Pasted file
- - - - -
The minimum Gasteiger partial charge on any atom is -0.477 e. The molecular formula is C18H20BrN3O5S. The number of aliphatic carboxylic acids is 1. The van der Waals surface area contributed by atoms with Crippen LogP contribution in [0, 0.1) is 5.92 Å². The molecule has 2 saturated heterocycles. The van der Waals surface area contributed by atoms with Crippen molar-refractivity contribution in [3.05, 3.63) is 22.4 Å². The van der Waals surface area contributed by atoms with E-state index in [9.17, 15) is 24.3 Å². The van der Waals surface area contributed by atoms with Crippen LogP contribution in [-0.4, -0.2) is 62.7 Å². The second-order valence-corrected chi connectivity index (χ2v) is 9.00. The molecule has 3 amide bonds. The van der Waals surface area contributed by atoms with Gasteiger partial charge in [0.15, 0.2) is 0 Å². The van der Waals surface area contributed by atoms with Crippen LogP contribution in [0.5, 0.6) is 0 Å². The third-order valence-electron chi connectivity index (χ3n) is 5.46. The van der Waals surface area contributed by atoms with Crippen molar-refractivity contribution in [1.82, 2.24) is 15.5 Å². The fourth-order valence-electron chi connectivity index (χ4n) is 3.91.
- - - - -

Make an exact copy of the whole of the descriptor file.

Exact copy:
The minimum Gasteiger partial charge on any atom is -0.477 e. The molecular formula is C18H20BrN3O5S. The number of aliphatic carboxylic acids is 1. The van der Waals surface area contributed by atoms with Crippen LogP contribution in [0, 0.1) is 5.92 Å². The molecule has 2 saturated heterocycles. The van der Waals surface area contributed by atoms with Crippen molar-refractivity contribution in [3.05, 3.63) is 22.4 Å². The van der Waals surface area contributed by atoms with E-state index in [9.17, 15) is 24.3 Å². The van der Waals surface area contributed by atoms with Crippen LogP contribution in [-0.4, -0.2) is 62.7 Å². The second-order valence-corrected chi connectivity index (χ2v) is 9.00. The molecule has 3 amide bonds. The van der Waals surface area contributed by atoms with Gasteiger partial charge in [0.15, 0.2) is 0 Å². The van der Waals surface area contributed by atoms with Crippen LogP contribution in [0.5, 0.6) is 0 Å². The third-order valence-electron chi connectivity index (χ3n) is 5.46. The van der Waals surface area contributed by atoms with Crippen molar-refractivity contribution in [1.82, 2.24) is 15.5 Å². The fourth-order valence-electron chi connectivity index (χ4n) is 3.91.